Stockwell Day’s proposal to hold a leadership vote is clever but not very smart. It’s clever because Day has caught his opponents off guard. It’s not very smart because he has permanently driven a wedge between the dissidents and the Canadian Alliance party.
It’s clever because Day will benefit regardless of when the leadership vote is held. If it’s held early, Day gets a head start because his backers are organized. And if the election held later, Day has nothing to loose because his leadership would have been up for review anyway at the scheduled party convention in April, 2002.
Day’s appeal to the “grassroots” is wearing thin and not very smart. When you look closely at who he is appealing to, such as the “grassroots for Day”, you find that they are just a bunch of people with specific interests.
The hypocrisy of claiming support of the grassroots while rejecting “special interest groups” is that they are the same. The “grassroots” are simply Alliance special interest groups. But the Day can’t speak plainly because he would have to call environmentalists, socialists, feminists, anti free traders, and every other ideological group “grassroots”.
It’s not very smart that Day still fantasizes that he will “unite the right wing” by forming an union with the Conservatives. The Progressive Conservatives are not a right wing party — they are a party of the centre of Canadian politics. But everything is relative in politics. Compared to the Liberals, they are centre-left.
The federal Liberals are not liberal. True Liberals favour “a significant role for the state in matters of economics and social justice (Canadian Oxford Dictionary)”. The Trudeau Liberals were liberal in that sense. But the Chretien/Martin neo-Liberals favour “justice” for only of the rich and powerful.
If you are what you eat, then the Liberals are right-wing. They have swallowed Alliance policies whole — cuts to public health, education and the CBC, tax breaks for the rich and cuts to programs to the poor. Paul Martin has inflicted some of the worst damage to ordinary Canadians in recent history.
“The right is more likely to be united by Liberal Paul Martin, than it is by the Conservatives” quips David Orchard, runner-up to Joe Clark as leader of the Progressive Conservatives. Orchard brought many moderate Canadians into the Conservative “big tent” by attracting 12,000 members. In B.C., he was first choice for leader.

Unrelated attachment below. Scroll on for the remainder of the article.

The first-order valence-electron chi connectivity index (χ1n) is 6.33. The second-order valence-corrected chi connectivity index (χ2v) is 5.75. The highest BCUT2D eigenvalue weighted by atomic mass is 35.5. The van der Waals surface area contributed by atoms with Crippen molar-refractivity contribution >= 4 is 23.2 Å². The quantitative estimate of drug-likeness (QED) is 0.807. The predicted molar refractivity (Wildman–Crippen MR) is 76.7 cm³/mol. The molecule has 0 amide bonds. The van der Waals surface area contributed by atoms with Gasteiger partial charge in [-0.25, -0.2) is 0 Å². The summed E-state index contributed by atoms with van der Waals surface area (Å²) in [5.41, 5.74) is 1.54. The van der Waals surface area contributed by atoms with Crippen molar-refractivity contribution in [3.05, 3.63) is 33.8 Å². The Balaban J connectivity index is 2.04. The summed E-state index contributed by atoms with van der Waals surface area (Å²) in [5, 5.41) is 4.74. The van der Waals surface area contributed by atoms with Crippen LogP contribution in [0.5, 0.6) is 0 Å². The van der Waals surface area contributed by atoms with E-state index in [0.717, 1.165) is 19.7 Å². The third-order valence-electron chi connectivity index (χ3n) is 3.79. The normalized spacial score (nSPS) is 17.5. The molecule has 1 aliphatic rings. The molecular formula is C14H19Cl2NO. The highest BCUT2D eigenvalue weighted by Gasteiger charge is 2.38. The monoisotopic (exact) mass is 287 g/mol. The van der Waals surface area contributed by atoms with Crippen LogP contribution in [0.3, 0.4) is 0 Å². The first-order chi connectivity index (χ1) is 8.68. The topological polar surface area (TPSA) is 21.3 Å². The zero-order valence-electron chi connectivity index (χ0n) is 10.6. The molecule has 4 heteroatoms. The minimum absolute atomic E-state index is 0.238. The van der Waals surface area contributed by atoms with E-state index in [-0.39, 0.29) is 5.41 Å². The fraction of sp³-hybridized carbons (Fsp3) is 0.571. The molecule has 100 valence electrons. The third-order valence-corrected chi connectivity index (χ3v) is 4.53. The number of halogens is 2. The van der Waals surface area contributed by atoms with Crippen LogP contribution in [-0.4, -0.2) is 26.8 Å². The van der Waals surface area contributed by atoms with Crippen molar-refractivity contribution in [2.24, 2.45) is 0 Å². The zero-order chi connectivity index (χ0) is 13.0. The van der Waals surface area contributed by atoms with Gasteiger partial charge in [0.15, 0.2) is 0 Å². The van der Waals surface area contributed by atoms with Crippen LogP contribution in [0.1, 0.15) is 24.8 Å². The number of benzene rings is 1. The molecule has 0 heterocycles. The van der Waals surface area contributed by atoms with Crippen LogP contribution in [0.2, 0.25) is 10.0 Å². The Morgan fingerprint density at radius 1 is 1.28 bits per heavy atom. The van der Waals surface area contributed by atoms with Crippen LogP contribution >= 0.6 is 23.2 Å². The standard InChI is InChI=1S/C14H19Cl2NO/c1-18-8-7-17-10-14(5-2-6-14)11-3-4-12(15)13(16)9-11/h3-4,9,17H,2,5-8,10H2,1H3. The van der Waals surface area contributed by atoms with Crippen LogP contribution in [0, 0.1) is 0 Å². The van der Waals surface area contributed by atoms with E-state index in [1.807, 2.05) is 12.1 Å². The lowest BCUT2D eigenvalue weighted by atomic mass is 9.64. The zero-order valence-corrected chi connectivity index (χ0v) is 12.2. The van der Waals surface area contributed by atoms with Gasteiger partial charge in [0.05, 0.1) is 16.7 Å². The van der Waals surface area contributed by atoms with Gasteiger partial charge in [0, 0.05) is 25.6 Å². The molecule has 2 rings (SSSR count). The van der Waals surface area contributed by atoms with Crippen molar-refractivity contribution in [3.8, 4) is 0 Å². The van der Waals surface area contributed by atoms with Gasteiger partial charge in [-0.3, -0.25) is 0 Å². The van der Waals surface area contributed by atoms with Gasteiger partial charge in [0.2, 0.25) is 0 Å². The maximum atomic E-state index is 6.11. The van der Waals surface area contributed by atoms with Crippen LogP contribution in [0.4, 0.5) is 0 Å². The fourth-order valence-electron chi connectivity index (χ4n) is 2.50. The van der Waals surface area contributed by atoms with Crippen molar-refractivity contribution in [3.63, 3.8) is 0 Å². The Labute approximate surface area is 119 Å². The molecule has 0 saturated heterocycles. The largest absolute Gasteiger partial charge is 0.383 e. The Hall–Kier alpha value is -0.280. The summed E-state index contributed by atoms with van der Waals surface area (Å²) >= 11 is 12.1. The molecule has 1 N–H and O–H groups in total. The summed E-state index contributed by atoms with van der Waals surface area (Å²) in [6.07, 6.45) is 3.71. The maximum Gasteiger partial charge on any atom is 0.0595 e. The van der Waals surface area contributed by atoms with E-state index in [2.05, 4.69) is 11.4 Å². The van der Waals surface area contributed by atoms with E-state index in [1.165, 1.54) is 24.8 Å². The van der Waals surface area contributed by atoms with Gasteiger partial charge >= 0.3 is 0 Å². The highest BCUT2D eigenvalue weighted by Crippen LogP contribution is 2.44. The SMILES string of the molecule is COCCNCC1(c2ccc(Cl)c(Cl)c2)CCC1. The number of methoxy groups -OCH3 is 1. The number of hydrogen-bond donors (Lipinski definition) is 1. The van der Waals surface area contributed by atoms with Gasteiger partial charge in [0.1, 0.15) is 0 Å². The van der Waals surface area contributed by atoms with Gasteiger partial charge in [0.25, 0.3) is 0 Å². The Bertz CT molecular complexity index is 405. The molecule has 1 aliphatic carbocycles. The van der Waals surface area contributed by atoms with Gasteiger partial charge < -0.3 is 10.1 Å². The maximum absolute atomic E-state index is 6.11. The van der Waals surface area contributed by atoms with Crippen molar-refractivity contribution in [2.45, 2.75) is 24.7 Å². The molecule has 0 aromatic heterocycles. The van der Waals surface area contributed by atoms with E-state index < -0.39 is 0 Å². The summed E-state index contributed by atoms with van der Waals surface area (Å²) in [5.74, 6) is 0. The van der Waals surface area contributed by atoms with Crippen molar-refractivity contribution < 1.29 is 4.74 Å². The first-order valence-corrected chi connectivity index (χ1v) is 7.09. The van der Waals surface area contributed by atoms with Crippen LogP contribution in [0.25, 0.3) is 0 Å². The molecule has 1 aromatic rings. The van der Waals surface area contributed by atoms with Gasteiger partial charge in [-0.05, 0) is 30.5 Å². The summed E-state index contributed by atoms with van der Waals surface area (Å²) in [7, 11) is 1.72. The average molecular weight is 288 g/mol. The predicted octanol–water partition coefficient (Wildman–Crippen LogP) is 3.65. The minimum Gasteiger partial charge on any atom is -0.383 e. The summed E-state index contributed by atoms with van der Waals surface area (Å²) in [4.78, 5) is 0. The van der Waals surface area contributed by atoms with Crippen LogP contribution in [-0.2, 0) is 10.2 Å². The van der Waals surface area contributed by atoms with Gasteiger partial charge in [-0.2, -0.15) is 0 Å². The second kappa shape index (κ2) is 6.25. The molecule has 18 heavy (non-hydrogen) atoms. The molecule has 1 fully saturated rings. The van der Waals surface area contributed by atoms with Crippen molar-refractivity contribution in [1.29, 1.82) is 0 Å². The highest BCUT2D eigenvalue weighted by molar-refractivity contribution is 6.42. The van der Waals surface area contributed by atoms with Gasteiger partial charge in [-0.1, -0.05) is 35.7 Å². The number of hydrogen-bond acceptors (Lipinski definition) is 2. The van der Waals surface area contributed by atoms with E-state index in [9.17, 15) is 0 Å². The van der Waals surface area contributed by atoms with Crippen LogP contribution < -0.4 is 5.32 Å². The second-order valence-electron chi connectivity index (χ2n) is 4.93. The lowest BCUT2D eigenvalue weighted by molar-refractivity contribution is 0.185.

When I talked to David Orchard from his organic farm at Borden, Saskatchewan, he had just finished a tour of western Canada where he spoke to overflow crowds. He found that Canadians are increasingly concerned with the loss of sovereignty caused free trade and globalization, and loss of control of their food supply though genetic modification.
“The environmental movement, based upon the impulse to preserve, is a conservative idea,” said Orchard. The Alliance party mimics the liberal free-market model, “slashing national institutions, escalating the clear cutting of our forests, the genetic manipulation of our agriculture and food supply, recklessly revolutionizing without regard for the consequences.”
Orchard’s study of history shows that parties of the left are more likely to overthrow out-of-touch federal governments than parties of the right. For example, when John Diefenbaker swept the Conservatives to power in 1957, defeating the Liberals, he was considered left of centre. Some called him a “prairie bolshevik”.
The Conservatives are, after all, party that supports public ownership of Canadian institutions; the party that brought us the CBC through the Broadcast Act of 1923 and the Canadian Wheat Board. They are the party that traditionally opposes free trade.
In 1983, Brian Mulroney strongly opposed free trade with the United States. Once he was swept to power, he reversed his views, broke the Conservative Party’s historic position and ushered in the North American free-trade agreement. In 1993, his party was dealt the most dramatic repudiation in a western democracy, and was reduced to two seats.
Conservative leader Joe Clarke has been labelled a “red” Tory for parading in support of gay pride in downtown Calgary — an act that won praise from NDP Svend Robinson.
The Conservatives are not a right-wing party and they have a better chance of forming government than the Alliance does. The PC – Alliance union has about as much chance of happening as a same sex marriage at the next Alliance convention.